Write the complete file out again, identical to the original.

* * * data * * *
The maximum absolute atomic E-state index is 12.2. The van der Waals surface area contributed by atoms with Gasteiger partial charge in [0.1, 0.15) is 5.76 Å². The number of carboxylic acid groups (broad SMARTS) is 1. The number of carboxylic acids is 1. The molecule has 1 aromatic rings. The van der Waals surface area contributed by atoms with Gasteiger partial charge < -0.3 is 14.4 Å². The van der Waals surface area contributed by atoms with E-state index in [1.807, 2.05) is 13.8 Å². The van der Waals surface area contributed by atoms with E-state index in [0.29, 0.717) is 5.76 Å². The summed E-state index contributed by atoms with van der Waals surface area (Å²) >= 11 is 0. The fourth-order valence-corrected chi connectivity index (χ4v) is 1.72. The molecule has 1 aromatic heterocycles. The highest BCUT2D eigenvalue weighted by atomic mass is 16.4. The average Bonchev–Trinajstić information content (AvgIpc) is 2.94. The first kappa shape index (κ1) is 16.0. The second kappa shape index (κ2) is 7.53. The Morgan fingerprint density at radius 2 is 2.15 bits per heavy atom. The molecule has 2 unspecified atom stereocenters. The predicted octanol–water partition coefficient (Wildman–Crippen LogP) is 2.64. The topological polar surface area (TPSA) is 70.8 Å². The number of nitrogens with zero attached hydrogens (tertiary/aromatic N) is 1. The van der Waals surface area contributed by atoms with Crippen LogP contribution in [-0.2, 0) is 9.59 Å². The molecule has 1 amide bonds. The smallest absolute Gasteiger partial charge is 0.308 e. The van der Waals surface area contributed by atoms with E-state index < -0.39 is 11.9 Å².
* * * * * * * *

The maximum absolute atomic E-state index is 12.2. The van der Waals surface area contributed by atoms with Gasteiger partial charge in [0.1, 0.15) is 5.76 Å². The number of carboxylic acid groups (broad SMARTS) is 1. The number of carboxylic acids is 1. The molecule has 1 aromatic rings. The van der Waals surface area contributed by atoms with Gasteiger partial charge < -0.3 is 14.4 Å². The van der Waals surface area contributed by atoms with E-state index in [1.807, 2.05) is 13.8 Å². The van der Waals surface area contributed by atoms with E-state index in [0.29, 0.717) is 5.76 Å². The summed E-state index contributed by atoms with van der Waals surface area (Å²) >= 11 is 0. The fourth-order valence-corrected chi connectivity index (χ4v) is 1.72. The molecule has 1 aromatic heterocycles. The highest BCUT2D eigenvalue weighted by atomic mass is 16.4. The average Bonchev–Trinajstić information content (AvgIpc) is 2.94. The first kappa shape index (κ1) is 16.0. The second kappa shape index (κ2) is 7.53. The Morgan fingerprint density at radius 2 is 2.15 bits per heavy atom. The molecule has 2 unspecified atom stereocenters. The predicted octanol–water partition coefficient (Wildman–Crippen LogP) is 2.64. The topological polar surface area (TPSA) is 70.8 Å². The number of nitrogens with zero attached hydrogens (tertiary/aromatic N) is 1. The van der Waals surface area contributed by atoms with Crippen LogP contribution in [-0.2, 0) is 9.59 Å². The molecule has 1 amide bonds. The smallest absolute Gasteiger partial charge is 0.308 e. The van der Waals surface area contributed by atoms with E-state index < -0.39 is 11.9 Å².